JPMorgan Chase & Co's commodities trading risk steadied in the fourth quarter after a rally in oil, metals and grains, marking a shift from the third quarter when it cut risk to pare back on proprietary trading.

Value-at-Risk (VaR) for commodities at JPMorgan stood at $14 million in the fourth quarter compared with $13 million in the third quarter, the U.S. investment bank said in earnings results released on Friday.

VaR is a standard industry measure for how much of a bank's money is at risk on any given day for trading a particular market.

JPMorgan's commodities VaR stood at $20 million in the second quarter, before it began winding down proprietary trading in commodities and other financial instruments to comply with U.S. regulations limiting how much of its own money a bank can use to trade.

JPMorgan typically leads Wall Street's top-tier banks in reporting earnings for a quarter and its results have been a good indicator in the past for the rest of the industry.

It wouldn't be surprising to see a similar trend when some of the other big banks report their commodities VaR as they'd have taken advantage of the market too in Q4, said David Morrison, market strategist at GFT Global Markets in London.

Commodity markets, as measured by the Reuters-Jefferies CRB index, finished up 17 percent last year, with much of the gains coming after September.

The past year had been particularly volatile for JPMorgan's commodities business, even when markets had been quiet at times.

The No. 2 U.S. bank had started 2010 with an ambitious plan to expand commodities trading by taking over the global metals and oil business of RBS Sempra, the commodity joint venture of U.S. power company Sempra Energy and Royal Bank of Scotland.

Months before the deal was concluded in July, some RBS Sempra traders had begun leaving the firm, in an apparent objection to the takeover.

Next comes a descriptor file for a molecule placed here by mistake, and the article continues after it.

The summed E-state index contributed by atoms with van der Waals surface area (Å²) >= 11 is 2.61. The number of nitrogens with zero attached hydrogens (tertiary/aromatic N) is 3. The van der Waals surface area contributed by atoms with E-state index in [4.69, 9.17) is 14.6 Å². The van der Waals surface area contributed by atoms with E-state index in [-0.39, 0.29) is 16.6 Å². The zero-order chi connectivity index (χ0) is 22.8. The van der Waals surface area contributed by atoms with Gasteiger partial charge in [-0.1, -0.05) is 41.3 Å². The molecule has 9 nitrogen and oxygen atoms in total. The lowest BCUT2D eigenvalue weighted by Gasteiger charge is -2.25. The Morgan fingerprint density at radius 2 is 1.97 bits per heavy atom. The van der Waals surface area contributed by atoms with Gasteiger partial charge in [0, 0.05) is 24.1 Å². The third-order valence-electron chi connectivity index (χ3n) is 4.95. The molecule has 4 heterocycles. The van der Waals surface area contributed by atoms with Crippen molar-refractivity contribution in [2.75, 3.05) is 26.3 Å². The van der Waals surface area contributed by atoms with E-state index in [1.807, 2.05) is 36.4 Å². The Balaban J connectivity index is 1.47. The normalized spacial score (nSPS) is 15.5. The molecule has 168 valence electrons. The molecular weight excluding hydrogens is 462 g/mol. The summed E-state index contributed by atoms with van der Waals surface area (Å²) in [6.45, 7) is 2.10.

In October, the Wall Street Journal reported that JPMorgan's aggressive push into commodities trading would fall short of revenue goals for last year, and the business would be re-evaluated if it lagged again in 2011.

Barring a remarkable turnaround, JPMorgan would not meet a $1.78 billion revenue goal for commodities because of a string of problems including a bad bet on European coal prices and employee defections, the newspaper said.

JPMorgan does not break down its earnings for commodities. But it said revenue from fixed income, which includes commodities, stood at nearly $2.9 billion in the fourth quarter, little changed from a year earlier, but down from $3.1 billion in the third quarter.

Fourth-quarter earnings as a whole jumped, but much of the gain came from money previously set aside to cover bad loans.

In early December, JPMorgan announced cuts to its energy trading operations in Singapore, continuing with earlier consolidations in the United States as banks moved to comply with regulations limiting proprietary trading.

Late last month, JPMorgan's commodities business was uncomfortably in the spotlight again after reports that it had amassed a larger long position in copper and was unwinding a big silver short.

(Editing by Dale Hudson)